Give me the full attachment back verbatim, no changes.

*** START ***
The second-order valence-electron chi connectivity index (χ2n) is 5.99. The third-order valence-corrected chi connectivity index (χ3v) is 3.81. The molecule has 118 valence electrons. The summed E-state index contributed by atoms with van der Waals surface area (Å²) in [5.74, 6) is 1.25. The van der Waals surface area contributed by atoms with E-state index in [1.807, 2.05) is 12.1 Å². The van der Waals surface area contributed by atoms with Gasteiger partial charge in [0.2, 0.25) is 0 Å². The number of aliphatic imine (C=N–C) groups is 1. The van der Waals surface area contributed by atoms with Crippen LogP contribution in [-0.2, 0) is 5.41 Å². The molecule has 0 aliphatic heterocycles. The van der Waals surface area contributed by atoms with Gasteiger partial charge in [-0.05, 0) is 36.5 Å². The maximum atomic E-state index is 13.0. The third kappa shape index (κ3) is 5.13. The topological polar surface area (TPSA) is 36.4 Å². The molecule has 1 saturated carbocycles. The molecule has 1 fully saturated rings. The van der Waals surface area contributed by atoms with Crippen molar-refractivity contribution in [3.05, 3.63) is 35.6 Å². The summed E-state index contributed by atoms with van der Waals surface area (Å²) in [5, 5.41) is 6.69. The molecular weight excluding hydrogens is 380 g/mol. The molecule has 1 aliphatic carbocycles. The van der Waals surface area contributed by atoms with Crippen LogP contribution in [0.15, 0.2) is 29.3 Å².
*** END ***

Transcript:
The second-order valence-electron chi connectivity index (χ2n) is 5.99. The third-order valence-corrected chi connectivity index (χ3v) is 3.81. The molecule has 118 valence electrons. The summed E-state index contributed by atoms with van der Waals surface area (Å²) in [5.74, 6) is 1.25. The van der Waals surface area contributed by atoms with E-state index in [1.807, 2.05) is 12.1 Å². The van der Waals surface area contributed by atoms with Gasteiger partial charge in [0.2, 0.25) is 0 Å². The number of aliphatic imine (C=N–C) groups is 1. The van der Waals surface area contributed by atoms with Crippen LogP contribution in [-0.2, 0) is 5.41 Å². The molecule has 0 aliphatic heterocycles. The van der Waals surface area contributed by atoms with Gasteiger partial charge in [-0.05, 0) is 36.5 Å². The maximum atomic E-state index is 13.0. The third kappa shape index (κ3) is 5.13. The topological polar surface area (TPSA) is 36.4 Å². The molecule has 1 saturated carbocycles. The molecule has 1 fully saturated rings. The van der Waals surface area contributed by atoms with Crippen molar-refractivity contribution in [3.05, 3.63) is 35.6 Å². The summed E-state index contributed by atoms with van der Waals surface area (Å²) in [5, 5.41) is 6.69. The molecular weight excluding hydrogens is 380 g/mol. The molecule has 1 aliphatic carbocycles. The van der Waals surface area contributed by atoms with Crippen LogP contribution in [0.15, 0.2) is 29.3 Å².